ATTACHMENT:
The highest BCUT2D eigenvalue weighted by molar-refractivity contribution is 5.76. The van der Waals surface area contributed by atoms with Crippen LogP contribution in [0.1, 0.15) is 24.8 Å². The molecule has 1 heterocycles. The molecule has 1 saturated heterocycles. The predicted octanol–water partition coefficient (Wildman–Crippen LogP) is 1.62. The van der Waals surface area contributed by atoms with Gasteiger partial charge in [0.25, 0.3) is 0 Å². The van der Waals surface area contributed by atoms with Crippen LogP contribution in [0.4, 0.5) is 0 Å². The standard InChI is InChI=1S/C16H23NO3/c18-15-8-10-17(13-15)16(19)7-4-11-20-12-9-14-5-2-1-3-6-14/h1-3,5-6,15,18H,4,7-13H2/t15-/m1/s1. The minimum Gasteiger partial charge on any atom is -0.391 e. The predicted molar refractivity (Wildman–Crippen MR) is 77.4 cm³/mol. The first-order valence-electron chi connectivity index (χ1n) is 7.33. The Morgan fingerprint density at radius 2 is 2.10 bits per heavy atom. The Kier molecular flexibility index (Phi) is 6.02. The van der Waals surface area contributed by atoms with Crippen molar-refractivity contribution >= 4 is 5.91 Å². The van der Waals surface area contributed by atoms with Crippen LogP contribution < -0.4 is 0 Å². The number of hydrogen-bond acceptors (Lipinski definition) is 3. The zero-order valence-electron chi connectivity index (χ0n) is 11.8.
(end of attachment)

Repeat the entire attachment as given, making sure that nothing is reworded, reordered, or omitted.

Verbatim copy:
The highest BCUT2D eigenvalue weighted by molar-refractivity contribution is 5.76. The van der Waals surface area contributed by atoms with Crippen LogP contribution in [0.1, 0.15) is 24.8 Å². The molecule has 1 heterocycles. The molecule has 1 saturated heterocycles. The predicted octanol–water partition coefficient (Wildman–Crippen LogP) is 1.62. The van der Waals surface area contributed by atoms with Gasteiger partial charge in [0.25, 0.3) is 0 Å². The van der Waals surface area contributed by atoms with Crippen LogP contribution in [0.4, 0.5) is 0 Å². The standard InChI is InChI=1S/C16H23NO3/c18-15-8-10-17(13-15)16(19)7-4-11-20-12-9-14-5-2-1-3-6-14/h1-3,5-6,15,18H,4,7-13H2/t15-/m1/s1. The minimum Gasteiger partial charge on any atom is -0.391 e. The predicted molar refractivity (Wildman–Crippen MR) is 77.4 cm³/mol. The first-order valence-electron chi connectivity index (χ1n) is 7.33. The Morgan fingerprint density at radius 2 is 2.10 bits per heavy atom. The Kier molecular flexibility index (Phi) is 6.02. The van der Waals surface area contributed by atoms with Crippen molar-refractivity contribution >= 4 is 5.91 Å². The van der Waals surface area contributed by atoms with Crippen LogP contribution < -0.4 is 0 Å². The number of hydrogen-bond acceptors (Lipinski definition) is 3. The zero-order valence-electron chi connectivity index (χ0n) is 11.8.